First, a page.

Fresh produce dollar sales growth fell below 10% for the first time in nearly two months as the timing of Father’s Day produced unfavorable sales comparisons for some items.
For the week ending June 14, fresh produce sales were 9.8% higher than the same week in 2019, according to IRI. Vegetable sales were up 14.1%, fruit sales up 6.1%.
Sales growth had been slowing gradually throughout the month of May, from 17% the week ending May 3 to 13% the week ending May 31.
“It is important to keep in mind that Father’s Day 2019 fell on June 16, so sales gains for this week had to go up against last year’s holiday bump,” Jonna Parker, team lead for fresh for IRI, said in the release. “With Father’s Day being a big grilling holiday, we would typically see big spikes in things like corn, melon and the fixings for fruit platters and salad to go along with the dad’s favorites on the grill.”
Joe Watson, vice president of membership and engagement for the Produce Marketing Association, noted that produce sales appear to be in a more consistent trend in the last month or so but that inflation is also rising for fresh, canned and frozen produce.
“While the two big summer holidays, Father’s Day and Fourth of July, have the ability to significantly boost produce sales at retail, states are continuing to open more widely,” Watson said in the release. “It will be interesting to see how consumers re-engage, and we will be watching demand on key items. Retailers are gearing up for the strong summer season, with fruit taking center stage now through Labor Day.”
In the meantime, vegetables continue to outperform fruit in year-over-year growth. All but two items on the top 10 list for the category saw double-digit gains over 2019, with tomatoes (24.3%), peppers (24.2%), mushrooms (23.4%) and cucumbers (21.6%) experiencing the largest increases.
“More than three months since the two biggest panic buying weeks in the history of grocery retailing, vegetable gains are still in the mid-teens versus year ago, whereas the fruit performance is much more up and down,” Parker said in the release. “Gains in vegetables illustrate that consumers are still engaging in a lot more at-home meal occasions, and the challenge now becomes how to keep those meals fun and varied. Provide tips and recipes on social media and in-store to help consumers with their meal lineup fatigue.”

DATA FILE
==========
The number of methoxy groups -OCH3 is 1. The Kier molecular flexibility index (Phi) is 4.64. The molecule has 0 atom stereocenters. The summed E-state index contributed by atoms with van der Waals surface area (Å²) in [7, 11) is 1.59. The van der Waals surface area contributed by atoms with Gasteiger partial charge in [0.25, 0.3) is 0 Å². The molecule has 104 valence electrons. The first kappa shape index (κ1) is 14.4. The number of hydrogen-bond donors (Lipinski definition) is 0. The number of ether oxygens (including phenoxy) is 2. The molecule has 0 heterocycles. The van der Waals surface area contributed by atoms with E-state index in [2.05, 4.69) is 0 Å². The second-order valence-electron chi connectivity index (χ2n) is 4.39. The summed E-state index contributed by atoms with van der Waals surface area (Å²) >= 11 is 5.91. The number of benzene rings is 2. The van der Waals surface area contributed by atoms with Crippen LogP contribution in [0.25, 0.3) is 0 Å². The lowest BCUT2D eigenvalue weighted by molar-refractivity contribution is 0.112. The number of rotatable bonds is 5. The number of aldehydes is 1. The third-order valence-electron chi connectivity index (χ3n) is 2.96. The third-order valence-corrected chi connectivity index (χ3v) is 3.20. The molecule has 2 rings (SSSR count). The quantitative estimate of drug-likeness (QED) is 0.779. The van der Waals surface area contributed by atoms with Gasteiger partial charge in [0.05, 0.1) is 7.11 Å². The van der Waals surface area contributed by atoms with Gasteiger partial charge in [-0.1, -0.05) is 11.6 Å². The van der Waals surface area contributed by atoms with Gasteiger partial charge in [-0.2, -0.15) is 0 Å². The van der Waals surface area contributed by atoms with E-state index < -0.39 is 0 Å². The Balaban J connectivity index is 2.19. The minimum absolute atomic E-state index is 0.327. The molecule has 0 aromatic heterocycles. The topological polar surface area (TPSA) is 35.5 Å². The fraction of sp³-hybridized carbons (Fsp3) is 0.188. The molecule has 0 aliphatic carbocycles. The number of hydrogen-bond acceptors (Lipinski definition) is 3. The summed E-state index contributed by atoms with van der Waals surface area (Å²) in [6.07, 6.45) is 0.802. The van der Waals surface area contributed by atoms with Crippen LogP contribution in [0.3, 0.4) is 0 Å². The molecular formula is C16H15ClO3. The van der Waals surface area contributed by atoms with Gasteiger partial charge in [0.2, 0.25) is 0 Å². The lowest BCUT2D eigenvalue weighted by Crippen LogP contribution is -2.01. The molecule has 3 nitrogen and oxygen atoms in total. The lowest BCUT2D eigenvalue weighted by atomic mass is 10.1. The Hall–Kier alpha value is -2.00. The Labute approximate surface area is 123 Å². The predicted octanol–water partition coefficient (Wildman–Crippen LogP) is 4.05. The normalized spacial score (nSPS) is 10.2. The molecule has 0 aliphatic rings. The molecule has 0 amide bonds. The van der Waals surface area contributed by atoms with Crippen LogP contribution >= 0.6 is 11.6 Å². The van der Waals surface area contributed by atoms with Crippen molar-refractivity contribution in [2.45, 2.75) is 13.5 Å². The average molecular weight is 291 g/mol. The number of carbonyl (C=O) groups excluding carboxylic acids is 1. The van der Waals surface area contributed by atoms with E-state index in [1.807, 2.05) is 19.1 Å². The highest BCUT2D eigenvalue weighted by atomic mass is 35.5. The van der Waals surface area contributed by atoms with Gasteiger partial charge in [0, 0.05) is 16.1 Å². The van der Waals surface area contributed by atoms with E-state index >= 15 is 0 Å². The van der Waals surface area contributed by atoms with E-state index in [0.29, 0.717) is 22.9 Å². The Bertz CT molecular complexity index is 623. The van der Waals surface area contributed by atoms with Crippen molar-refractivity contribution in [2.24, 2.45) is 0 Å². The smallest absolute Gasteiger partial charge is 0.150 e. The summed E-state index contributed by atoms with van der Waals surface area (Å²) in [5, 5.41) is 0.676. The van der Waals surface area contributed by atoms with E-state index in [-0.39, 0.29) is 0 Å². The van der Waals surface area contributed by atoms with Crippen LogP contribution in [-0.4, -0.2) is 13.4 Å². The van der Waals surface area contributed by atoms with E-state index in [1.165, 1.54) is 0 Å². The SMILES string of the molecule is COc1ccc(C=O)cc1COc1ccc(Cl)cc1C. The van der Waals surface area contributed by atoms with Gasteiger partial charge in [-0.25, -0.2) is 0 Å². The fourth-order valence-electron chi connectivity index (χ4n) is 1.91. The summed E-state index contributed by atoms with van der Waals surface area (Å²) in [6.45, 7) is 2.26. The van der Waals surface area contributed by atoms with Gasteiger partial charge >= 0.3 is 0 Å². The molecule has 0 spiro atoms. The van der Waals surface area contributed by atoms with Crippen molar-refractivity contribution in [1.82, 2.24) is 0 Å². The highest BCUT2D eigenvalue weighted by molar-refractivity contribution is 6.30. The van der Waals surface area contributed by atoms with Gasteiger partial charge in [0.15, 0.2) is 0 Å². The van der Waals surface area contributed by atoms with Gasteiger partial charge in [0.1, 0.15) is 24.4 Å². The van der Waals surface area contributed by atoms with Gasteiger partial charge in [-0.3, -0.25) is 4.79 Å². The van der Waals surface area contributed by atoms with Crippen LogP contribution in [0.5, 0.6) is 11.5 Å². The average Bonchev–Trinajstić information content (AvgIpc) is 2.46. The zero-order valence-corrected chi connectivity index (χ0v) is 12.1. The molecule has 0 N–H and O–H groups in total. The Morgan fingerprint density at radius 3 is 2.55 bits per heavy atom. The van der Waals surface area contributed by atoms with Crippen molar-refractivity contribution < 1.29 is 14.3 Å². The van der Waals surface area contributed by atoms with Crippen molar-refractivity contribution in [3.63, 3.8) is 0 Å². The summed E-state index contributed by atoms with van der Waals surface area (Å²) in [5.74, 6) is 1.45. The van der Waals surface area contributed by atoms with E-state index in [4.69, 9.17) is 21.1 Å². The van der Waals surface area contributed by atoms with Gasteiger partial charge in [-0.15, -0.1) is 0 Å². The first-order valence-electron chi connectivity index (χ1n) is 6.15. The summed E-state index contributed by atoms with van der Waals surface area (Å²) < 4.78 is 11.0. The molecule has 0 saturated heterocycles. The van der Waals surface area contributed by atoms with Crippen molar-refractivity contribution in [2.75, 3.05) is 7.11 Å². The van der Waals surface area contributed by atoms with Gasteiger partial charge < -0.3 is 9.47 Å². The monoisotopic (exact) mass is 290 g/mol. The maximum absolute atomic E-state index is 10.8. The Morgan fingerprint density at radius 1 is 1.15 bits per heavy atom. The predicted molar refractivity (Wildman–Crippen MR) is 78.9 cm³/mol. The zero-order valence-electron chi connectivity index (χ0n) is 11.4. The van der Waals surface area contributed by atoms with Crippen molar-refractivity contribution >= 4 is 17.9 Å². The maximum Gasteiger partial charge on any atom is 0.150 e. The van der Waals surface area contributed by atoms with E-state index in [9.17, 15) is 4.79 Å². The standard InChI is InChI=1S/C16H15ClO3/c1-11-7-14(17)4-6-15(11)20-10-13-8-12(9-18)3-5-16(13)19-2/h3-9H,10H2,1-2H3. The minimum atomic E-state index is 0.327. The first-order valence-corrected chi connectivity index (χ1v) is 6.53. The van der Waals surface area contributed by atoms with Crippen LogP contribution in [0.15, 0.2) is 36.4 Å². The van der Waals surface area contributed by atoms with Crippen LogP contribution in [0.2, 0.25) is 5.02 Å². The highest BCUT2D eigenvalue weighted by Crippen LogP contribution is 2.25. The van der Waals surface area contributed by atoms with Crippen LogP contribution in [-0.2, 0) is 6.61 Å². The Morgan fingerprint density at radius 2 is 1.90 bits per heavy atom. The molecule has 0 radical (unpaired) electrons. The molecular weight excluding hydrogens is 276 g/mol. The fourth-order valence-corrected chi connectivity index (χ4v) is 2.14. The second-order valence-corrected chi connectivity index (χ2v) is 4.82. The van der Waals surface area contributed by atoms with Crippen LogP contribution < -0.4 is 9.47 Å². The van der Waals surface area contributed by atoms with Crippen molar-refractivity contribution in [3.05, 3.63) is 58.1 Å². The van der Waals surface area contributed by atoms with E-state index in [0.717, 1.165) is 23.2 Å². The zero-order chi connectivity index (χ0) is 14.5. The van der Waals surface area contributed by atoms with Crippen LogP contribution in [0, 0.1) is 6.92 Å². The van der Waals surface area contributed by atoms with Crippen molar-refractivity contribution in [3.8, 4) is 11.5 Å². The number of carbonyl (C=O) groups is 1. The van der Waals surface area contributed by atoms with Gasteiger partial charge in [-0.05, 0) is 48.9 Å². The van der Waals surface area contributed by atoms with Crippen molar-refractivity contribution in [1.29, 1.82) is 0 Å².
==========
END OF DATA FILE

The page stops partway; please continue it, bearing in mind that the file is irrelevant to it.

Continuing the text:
Oranges continued to lead the fruit category with staggering 63.9% growth compared to the same week in 2019, and cherries recorded a 45.7% increase, per IRI. Berry sales were 10.6% higher than last year, and avocados were 9.9% higher. The other top 10 fruit items saw much smaller increases over 2019 or saw sales lower than 2019 levels.
“Looking at absolute dollar gains shows how quickly things change from week to week,” Watson said in the release. “In the past two weeks, cherries jumped to the top in absolute dollar gains, but this week berries reclaimed their top three position, with cherries in fourth. Oranges climbed a few spots to fifth, and potatoes dropped out of the top five for the first time since the onset of coronavirus in early March. Cucumbers are a newcomer to the top 10 produce items in absolute dollar gain, pushing onions off the list.”
It remains to be seen how far above the normal benchmark produce sales will remain as more businesses open across the U.S., including many restaurants.
“Given the disproportionate impact of the virus and economic collapse over the past three months, it is highly likely that the recovery will be highly disproportionate as well,” Anne-Marie Roerink, principal of 210 Analytics, wrote in the release. “The local speed of economic recovery along with any levels of latent social anxiety to re-engage with foodservice will drive the demand at retail in the upcoming weeks.